Facebook: Smart About Ads, Dumb About Fake News

As the sun rises on yet another revelation about Facebook being duped by a calculated misinformation operation, its much-touted independent fact-checkers are claiming they’re not being given the data to do their job.

It was during the endless run-up to the 2016 Presidential election that Facebook unwittingly became the platform-of-choice for publishing outrageously false political news. From Pope Francis endorsing the Trump candidacy to Clinton selling weapons to ISIS, the din of nonsense was constant. It was effective too, with Facebook’s user-friendly “share” function allowing stories to spread like wildfire. Those two examples alone generated millions of Facebook engagements.

According to reports this morning, a six figure Facebook ad spend during the election can be attributed to a “shadowy” Russian organization, the Internet Research Agency, which apparently created hundreds of fake Facebook accounts to purchase ads on polarizing issues like gun control and immigration.

Of course, the purchase of ads on Facebook (and Audience Network?) by Kremlin-linked trolls is a separate issue from real or fake accounts linking to false news reports which are then widely shared. But it does prompt questions about how Facebook can be such a marketing and data power-house while professing itself incapable of policing the content it publishes. (Yes, as I’ve argued before, Facebook is not just a software company: it’s a publisher.)

Just how incapable is it? Back in April, it partnered with independent, third-party fact checkers like Politifact and Snopes, paying them to monitor the platform for dishonest content. That partnership is already showing signs of strain. Today, Politico reported that some fact-checkers are “frustrated” that Facebook refuses to share data which would indicate whether flagging fake news stories retards their distribution, or provide grounds for prioritizing the kinds of updates (out of millions) most worth checking.

The response from Facebook is that sharing the data would create “privacy concerns.” 

Let’s pause and consider the services Facebook offers to marketers and advertisers — which after all, politics aside, is why brands should care about the fake (and/or offensive) news problem. Two billion people use Facebook every month. Facebook gathers data which allows brands to target anonymized segments of this vast audience with relevant, timely, engaging messages. Audience Network uses “the same targeting available for Facebook ads today, including Custom Audiences, core audiences and lookalike audiences” to vastly extend the reach of Facebook campaigns to as many as one billion people per month.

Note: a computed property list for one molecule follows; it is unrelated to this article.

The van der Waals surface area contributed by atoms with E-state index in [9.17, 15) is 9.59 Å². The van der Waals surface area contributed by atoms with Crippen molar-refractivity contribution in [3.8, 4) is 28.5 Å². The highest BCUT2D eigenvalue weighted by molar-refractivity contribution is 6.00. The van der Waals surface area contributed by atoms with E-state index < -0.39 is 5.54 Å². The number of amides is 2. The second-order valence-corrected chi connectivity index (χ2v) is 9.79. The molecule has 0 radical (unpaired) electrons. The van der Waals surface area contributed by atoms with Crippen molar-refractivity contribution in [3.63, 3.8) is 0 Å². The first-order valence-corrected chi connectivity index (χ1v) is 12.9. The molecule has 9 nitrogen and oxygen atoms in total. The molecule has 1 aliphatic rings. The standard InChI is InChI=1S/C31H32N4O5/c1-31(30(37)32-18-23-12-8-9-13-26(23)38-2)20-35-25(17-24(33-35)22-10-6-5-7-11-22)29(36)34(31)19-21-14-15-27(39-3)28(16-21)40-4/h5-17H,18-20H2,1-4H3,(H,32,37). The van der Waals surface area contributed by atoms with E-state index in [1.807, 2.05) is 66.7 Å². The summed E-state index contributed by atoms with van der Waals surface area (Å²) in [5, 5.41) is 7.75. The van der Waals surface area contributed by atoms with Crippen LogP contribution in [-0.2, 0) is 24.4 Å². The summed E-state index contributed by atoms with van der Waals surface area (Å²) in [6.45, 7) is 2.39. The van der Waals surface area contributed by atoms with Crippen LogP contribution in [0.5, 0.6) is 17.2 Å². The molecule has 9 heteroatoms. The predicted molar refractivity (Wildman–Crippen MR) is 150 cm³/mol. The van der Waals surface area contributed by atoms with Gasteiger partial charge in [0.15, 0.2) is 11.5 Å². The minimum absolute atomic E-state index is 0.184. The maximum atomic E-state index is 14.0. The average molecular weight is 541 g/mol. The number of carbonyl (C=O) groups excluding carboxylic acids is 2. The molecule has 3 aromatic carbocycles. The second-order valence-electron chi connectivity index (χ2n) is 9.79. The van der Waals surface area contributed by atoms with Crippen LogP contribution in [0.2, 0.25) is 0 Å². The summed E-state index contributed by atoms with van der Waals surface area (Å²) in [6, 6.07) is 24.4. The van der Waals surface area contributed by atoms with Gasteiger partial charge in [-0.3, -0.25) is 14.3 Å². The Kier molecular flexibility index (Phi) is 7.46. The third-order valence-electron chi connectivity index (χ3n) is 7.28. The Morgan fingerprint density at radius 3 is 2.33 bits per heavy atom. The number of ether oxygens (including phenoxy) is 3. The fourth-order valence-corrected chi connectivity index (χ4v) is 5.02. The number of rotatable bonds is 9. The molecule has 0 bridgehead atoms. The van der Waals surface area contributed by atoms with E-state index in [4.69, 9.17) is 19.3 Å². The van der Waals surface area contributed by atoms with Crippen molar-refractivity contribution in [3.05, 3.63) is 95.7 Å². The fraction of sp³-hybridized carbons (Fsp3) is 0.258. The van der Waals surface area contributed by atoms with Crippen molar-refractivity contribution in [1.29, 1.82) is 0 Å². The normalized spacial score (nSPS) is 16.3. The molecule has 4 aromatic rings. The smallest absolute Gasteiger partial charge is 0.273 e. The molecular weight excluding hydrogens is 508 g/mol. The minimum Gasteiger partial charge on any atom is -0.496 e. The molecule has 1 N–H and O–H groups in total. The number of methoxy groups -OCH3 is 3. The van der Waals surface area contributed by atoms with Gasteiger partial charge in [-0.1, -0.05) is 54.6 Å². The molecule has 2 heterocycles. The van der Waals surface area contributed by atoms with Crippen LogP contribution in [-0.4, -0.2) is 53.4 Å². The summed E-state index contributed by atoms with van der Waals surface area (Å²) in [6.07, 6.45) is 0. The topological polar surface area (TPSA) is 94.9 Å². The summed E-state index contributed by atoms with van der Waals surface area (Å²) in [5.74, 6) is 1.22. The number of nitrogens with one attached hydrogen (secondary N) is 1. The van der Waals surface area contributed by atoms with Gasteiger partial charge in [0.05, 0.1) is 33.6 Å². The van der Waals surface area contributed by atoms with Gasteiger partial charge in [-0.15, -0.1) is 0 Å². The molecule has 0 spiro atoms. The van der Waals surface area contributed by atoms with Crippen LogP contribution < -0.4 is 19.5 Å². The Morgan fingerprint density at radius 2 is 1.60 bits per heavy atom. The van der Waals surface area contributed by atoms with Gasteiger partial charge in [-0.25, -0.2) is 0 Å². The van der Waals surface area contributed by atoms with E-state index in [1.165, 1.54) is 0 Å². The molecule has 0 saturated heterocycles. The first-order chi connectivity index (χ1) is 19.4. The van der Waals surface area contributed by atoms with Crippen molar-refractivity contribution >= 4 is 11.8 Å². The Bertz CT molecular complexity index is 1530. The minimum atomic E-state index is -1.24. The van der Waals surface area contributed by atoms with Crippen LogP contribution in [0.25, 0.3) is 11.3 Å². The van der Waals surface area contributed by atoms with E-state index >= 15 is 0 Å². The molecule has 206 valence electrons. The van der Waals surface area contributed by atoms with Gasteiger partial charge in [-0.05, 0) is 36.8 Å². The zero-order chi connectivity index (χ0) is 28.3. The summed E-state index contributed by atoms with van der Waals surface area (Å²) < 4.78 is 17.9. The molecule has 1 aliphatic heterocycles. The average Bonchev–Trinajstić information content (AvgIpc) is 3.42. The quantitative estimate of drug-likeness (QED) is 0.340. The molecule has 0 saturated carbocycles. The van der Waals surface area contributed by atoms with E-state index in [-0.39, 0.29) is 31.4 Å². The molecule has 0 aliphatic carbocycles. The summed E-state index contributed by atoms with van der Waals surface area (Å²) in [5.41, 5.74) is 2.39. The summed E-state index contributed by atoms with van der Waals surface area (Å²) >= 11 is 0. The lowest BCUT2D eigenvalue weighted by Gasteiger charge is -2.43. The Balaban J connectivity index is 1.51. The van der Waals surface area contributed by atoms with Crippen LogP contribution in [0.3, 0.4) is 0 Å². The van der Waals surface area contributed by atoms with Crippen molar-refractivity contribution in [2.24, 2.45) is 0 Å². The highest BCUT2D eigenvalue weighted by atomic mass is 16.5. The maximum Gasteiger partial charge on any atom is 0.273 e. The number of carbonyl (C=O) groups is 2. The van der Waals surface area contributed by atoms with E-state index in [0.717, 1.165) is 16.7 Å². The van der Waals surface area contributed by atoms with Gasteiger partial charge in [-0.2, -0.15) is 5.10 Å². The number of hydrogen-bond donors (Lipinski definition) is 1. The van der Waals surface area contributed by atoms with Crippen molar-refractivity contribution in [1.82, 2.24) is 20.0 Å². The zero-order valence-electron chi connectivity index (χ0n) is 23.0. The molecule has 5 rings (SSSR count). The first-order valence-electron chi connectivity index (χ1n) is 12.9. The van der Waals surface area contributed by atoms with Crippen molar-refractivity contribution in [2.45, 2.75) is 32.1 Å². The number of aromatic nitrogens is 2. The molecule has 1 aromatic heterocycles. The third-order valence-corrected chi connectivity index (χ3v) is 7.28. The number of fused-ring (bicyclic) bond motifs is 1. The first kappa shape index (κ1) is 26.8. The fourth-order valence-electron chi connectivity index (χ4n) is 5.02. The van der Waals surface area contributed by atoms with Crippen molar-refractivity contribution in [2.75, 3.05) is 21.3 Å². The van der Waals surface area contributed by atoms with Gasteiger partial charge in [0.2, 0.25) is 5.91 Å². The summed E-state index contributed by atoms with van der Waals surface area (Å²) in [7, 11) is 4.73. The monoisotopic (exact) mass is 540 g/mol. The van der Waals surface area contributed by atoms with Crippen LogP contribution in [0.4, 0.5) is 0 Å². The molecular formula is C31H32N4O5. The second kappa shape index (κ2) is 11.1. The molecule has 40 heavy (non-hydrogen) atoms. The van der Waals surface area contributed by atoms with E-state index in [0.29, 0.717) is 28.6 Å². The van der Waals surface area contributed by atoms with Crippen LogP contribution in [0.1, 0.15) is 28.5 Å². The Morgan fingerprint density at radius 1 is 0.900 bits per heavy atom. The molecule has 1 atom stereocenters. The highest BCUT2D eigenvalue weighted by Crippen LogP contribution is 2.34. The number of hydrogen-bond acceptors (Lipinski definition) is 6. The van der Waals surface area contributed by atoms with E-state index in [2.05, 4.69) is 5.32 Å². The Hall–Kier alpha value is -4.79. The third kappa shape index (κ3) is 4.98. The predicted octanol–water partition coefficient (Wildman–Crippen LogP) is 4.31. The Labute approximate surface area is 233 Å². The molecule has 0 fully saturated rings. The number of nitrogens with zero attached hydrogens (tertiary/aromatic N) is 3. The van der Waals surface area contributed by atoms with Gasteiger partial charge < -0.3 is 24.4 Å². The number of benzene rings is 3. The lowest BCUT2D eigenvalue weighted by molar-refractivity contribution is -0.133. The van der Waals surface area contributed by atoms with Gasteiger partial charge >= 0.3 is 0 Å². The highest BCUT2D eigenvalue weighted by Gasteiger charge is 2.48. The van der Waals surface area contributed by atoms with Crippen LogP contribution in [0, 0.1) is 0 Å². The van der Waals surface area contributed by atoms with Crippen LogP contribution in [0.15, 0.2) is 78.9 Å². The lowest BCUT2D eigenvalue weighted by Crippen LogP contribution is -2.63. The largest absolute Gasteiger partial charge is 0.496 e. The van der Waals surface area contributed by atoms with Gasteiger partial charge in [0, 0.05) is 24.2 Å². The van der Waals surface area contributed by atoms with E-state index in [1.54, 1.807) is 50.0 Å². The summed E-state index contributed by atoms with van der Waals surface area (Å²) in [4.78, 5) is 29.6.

Does anyone think Facebook bases these services on guesswork and spreadsheets? Does anyone think that’s the impression Facebook is trying to give?

Of course not. Facebook has the ability to analyze and activate data on millions of individual consumers, and is clearly capable of making sub-sets of this data available in anonymized form, when it wishes to do so

Every Facebook user who stops to think about it is aware of the extent to which Facebook has automated the user experience, editing millions of news feeds in real-time, prioritizing content to be shown, including images and video. And it reportedly has a team of 150 people work on innovations in AI.

Despite all this, we’re asked to believe, Facebook must lean on third-party fact-checkers to monitor content, but can’t provide the data needed to perform the task effectively. Although Facebook can tailor relevant experiences to millions of users in real-time, it has been hesitant, to say the least, in bringing machine learning to bear on the fake news problem, or the newly revealed problem of fake accounts pushing divisive ads.

Facebook, again, is a publisher, whether Mark Zuckerberg likes to admit it or not. It’s unique among publishers in offering extraordinary, state-of-the-art audience engagement and adtech tools, but turning a willful blind eye to the quality, honesty, and decency of what it publishes.

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